Rabbi Gershon Avtzon

Our culture is filled with fictional superheroes. The fictional episodes of “Batman”, “Superman” “Wonder Woman” etc, fill the hearts and minds of our children with dreams of conquest, super-human heroics and other fictional ideas. In addition to the above, our culture idolizes our local sports-teams, the athletes and other celebrities. Many children proudly wear their favorite athlete’s jerseys and wear their sneakers and look at them as role models for themselves. 

I have often wondered about the deep attraction, affection and connection that the youth have to fictional characters. What is it that makes these characters so popular, and have such an impact on the lives of our children? I have come to the conclusion that deep-down we all want a world where good overpowers evil and that the good team wins. In addition, these fictional episodes allow people an escape from their daily struggles and personal issues. 

Yet, it is all fiction. Thus it is not real and can’t possibly have much positive effect and change on our lives. This does not mean that we should not introduce our children to superheroes, rather those superheroes should be real people that are deserving of that title. The Jewish history is filled with such superheroes; we just need to connect our children to their true heritage. 

The Jewish holiday season is behind us and we are back to our regular routine, if there is still any concept of “routine” in our Covid-centered era. We have completed the annual reading of the Torah, and danced, on “Simchas Torah” and the Jewish people have begun reading the Torah again, starting with Breishis-Genesis. To many people, the book of Genesis, which centers on famous bible-stories of our Patriarchs and Matriarchs, are considered easy and light reading. It is when we get to the detailed laws in Exodus and Leviticus that things get difficult. 

The truth is that this faulty mindset prevents the person from accessing true life lessons in their daily life. For have you ever wondered why G-d almighty recorded the Bible-stories in the Torah for all eternity? If the Torah is about the way a Jew should serve his creator, what rationale would there be to “waste” so much space on the life-stories of our Patriarchs and Matriarchs? 

Rather the Torah is the book of life. It is the greatest gift that the Jewish people, and humanity as a whole, has ever received. It is the divine book of lessons for our daily life. History has shown that life-lessons are learned from people and not books. When we see — or hear stories of — living examples of devotion, goodness and kindness, we get inspired to better ourselves. The statements, or lectures, that scream at us to be good and kind do not have that type of effect. Thus, some of the deepest lessons of how we should conduct our lives and serve our creator are specifically found in the Bible-stories. These stories, and lessons transmitted, must be thoroughly analyzed, studied and internalized.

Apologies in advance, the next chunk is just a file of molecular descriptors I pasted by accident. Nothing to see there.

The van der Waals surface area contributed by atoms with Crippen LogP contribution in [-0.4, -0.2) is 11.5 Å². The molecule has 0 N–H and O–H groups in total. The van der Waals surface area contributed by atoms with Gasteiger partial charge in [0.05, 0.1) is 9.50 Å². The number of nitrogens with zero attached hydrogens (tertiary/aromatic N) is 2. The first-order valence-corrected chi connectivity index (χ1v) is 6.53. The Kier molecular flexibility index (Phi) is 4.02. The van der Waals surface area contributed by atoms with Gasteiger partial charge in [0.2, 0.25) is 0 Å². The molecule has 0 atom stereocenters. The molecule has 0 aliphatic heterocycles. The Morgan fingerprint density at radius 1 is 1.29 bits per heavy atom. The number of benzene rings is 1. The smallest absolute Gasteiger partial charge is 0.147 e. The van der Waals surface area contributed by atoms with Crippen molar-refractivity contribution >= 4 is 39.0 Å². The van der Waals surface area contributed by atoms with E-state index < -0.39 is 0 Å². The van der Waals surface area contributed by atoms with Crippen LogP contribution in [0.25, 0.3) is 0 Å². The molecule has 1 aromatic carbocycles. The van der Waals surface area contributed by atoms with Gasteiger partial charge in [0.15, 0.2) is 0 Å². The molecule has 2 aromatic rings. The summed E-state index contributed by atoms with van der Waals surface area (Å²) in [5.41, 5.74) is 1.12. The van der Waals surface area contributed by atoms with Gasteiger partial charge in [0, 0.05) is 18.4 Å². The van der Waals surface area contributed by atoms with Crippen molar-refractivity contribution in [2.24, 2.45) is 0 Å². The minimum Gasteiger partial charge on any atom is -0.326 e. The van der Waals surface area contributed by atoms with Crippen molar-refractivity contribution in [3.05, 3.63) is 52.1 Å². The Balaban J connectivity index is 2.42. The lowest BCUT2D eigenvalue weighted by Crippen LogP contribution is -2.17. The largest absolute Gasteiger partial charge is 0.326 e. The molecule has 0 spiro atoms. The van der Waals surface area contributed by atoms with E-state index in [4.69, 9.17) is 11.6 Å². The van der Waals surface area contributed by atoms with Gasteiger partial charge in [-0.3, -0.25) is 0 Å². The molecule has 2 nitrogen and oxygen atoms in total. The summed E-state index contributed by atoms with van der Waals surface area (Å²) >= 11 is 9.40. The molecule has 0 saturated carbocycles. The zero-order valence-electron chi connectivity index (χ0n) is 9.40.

When our children begin to view our Patriarchs and Matriarchs as their superheroes, it will also change the way they view themselves. If their direct ancestors were superheroes, that means that blood of superheroes flows in their veins. The child begins to realize that he is blessed with special power that he/she was not aware of before. In the teachings of the Kabalah, the concept of the Jewish “Neshama-Soul” is discussed at length. The soul, as a part of the divine, is found inside of each and every Jew. This special soul, as part of the infinite divine, has limitless spiritual energy and power which allows each Jewish person to go beyond their natural limitations. This will give them the ability to be successful is all aspects of their lives. 

It also is the reason that a Jew can never truly separate themselves from G-d Almighty. This has shown itself time and time again throughout our history. The now-famous words “I am Jewish” uttered by Daniel Pearl (may Hashem avenge his blood) before being brutally murdered by ISIS touched the hearts and souls of millions of Jews of all backgrounds. It is our essence as it is who we really are. We can’t be disconnected from Hashem, because we have a spark of the divine inside each and every one of us. It can be covered and hidden, but the Jewish flame is always burning inside us. 

By learning about our righteous ancestors with our children, we are giving them the keys to unlock the superhero power that is within each and every one of them. They do not need to look outside, or elsewhere, for superheroes - rather reveal the “Neshama-Soul” which is already inside them. 

 

Ready to be a super-Hero? 

Shabbat Shalom! 

 

You can email Rabbi Gerson Avtzon at  lessonsinlife@americanisraelite.com

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